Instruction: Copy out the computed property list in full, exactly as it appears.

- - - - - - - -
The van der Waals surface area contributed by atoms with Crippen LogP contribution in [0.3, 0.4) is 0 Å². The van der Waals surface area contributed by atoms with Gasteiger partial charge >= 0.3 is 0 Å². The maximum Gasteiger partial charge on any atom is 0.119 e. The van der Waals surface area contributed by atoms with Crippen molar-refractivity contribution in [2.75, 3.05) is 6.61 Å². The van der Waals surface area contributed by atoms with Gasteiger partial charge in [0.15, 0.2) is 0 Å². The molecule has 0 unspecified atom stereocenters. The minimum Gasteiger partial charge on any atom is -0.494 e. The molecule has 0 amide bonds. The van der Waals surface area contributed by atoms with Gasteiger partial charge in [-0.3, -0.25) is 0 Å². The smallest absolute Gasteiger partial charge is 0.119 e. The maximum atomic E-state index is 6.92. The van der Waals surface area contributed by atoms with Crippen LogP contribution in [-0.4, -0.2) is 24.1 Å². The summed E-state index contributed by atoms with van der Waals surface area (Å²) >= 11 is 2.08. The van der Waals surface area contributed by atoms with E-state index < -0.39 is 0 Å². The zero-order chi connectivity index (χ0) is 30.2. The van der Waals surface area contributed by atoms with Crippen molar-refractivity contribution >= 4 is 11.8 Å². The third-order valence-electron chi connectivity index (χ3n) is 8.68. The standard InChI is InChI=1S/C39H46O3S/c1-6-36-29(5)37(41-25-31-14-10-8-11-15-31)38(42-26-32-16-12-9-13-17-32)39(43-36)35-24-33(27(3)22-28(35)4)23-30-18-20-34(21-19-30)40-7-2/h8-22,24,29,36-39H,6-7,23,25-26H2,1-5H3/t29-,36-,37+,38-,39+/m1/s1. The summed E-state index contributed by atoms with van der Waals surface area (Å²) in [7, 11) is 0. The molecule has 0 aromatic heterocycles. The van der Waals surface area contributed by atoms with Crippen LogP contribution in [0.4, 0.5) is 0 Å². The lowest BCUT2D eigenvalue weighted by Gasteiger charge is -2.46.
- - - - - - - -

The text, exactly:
The van der Waals surface area contributed by atoms with Crippen LogP contribution in [0.3, 0.4) is 0 Å². The van der Waals surface area contributed by atoms with Gasteiger partial charge >= 0.3 is 0 Å². The maximum Gasteiger partial charge on any atom is 0.119 e. The van der Waals surface area contributed by atoms with Crippen molar-refractivity contribution in [2.75, 3.05) is 6.61 Å². The van der Waals surface area contributed by atoms with Gasteiger partial charge in [0.15, 0.2) is 0 Å². The molecule has 0 unspecified atom stereocenters. The minimum Gasteiger partial charge on any atom is -0.494 e. The molecule has 0 amide bonds. The van der Waals surface area contributed by atoms with Gasteiger partial charge in [-0.3, -0.25) is 0 Å². The smallest absolute Gasteiger partial charge is 0.119 e. The maximum atomic E-state index is 6.92. The van der Waals surface area contributed by atoms with Crippen LogP contribution in [-0.4, -0.2) is 24.1 Å². The summed E-state index contributed by atoms with van der Waals surface area (Å²) >= 11 is 2.08. The van der Waals surface area contributed by atoms with E-state index < -0.39 is 0 Å². The zero-order chi connectivity index (χ0) is 30.2. The van der Waals surface area contributed by atoms with Crippen molar-refractivity contribution >= 4 is 11.8 Å². The third-order valence-electron chi connectivity index (χ3n) is 8.68. The standard InChI is InChI=1S/C39H46O3S/c1-6-36-29(5)37(41-25-31-14-10-8-11-15-31)38(42-26-32-16-12-9-13-17-32)39(43-36)35-24-33(27(3)22-28(35)4)23-30-18-20-34(21-19-30)40-7-2/h8-22,24,29,36-39H,6-7,23,25-26H2,1-5H3/t29-,36-,37+,38-,39+/m1/s1. The summed E-state index contributed by atoms with van der Waals surface area (Å²) in [7, 11) is 0. The molecule has 0 aromatic heterocycles. The van der Waals surface area contributed by atoms with Crippen LogP contribution in [0.4, 0.5) is 0 Å². The lowest BCUT2D eigenvalue weighted by Gasteiger charge is -2.46.